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Brexit's First Wave Will Affect 10,000 UK Finance Jobs: Reuters Survey

Brexit's First Wave Will Affect 10,000 UK Finance Jobs: Reuters Survey
According to a Reuters survey of firms employing the bulk of workers in international finance in Britain, if the UK is denied access to Europe’s single market, around 10,000 finance jobs will be shifted out of Britain or created overseas in the next few years.
The survey showed that with Paris a distant second, Frankfurt was by far the most popular destination for the new roles.
This is being claimed to be the first comprehensive public survey that included results from 123 firms, including the biggest banks, insurers, asset managers, private equity firms and exchanges in Britain, where the companies were asked about the specific details of their plans so far in case of a so-called “hard” Brexit.
Because of Brexit, which is due to take place in March 2019, nearly half of the companies surveyed said they would have to move staff or restructure their businesses. While another third said it would have no impact, the remainder said they were still deciding on their plans or declined to comment.
Answers from 39 companies employing at least 350,000 people formed the basis of the anticipated number of jobs to be moved or created overseas. Britain’s financial sector employs about 1.1 million people.
London will keep its place as the continent’s top finance centre, at least in the short term as the survey suggests that job losses from Brexit may be at the lower end of estimates by industry lobby groups and firms in the first wave of job losses, the survey findings suggest.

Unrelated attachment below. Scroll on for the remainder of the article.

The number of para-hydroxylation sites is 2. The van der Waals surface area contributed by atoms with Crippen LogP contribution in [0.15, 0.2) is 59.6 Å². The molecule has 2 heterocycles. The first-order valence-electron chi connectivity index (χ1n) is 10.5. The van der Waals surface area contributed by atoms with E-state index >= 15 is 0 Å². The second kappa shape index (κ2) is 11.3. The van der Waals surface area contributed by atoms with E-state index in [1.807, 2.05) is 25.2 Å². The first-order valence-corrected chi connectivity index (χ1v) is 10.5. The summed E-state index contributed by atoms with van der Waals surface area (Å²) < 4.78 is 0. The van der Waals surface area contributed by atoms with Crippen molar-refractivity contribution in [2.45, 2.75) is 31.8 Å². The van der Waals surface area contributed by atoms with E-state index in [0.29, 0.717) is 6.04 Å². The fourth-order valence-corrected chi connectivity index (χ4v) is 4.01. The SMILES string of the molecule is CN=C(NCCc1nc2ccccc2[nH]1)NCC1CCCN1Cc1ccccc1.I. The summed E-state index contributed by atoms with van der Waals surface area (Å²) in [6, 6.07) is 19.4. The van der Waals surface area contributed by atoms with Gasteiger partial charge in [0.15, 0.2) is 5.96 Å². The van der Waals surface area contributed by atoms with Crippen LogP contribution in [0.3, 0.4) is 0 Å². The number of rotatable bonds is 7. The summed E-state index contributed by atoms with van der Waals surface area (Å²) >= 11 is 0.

However, bigger moves could be in store in a decade or more, most respondents said\.
“If it is going to happen it won’t be in one big bang,” said a senior executive at one of Europe’s largest banks, which took part in the survey. “There will be a slow drain of jobs from London over a number of years.”
Hoping a soft Brexit can be negotiated in talks currently going on in Brussels, some financial institutions may be delaying decisions, the survey also suggests. By saying it’s important to start planning now, BoE Governor Mark Carney has specifically warned companies against that approach.
“They would like to think there is going to be a mutually easy way of dealing with financial services across the EU-UK border,” said Andrew Gray, global head of Brexit for financial services at PwC.
“So firms are finding it hard to land on precise plans.”
20 among the investment banks that earned the most fees from investment banking in Europe, the Middle East and Africa in 2016, according to Thomson Reuters’ data, were  included in the Reuters survey.
While some asked not to be named and for their data to be used only in aggregate, many participants gave only partial answers to the survey questions, however.
With the bulk of employees in the internationally focused financial sector, the number of workers employed by the 75 organisations who provided their staffing numbers added up to 484,578.
9,777 banking roles would be affected would be affected. The executives surveyed said that a period of duplication would result as many of those would be shifted out of the UK, but some would be new roles in Europe.
The survey showed that the asset management sector 311 need sot create roles while insurance companies said they planned to move or create about 98 jobs overseas.

Christopher J. Mitchell

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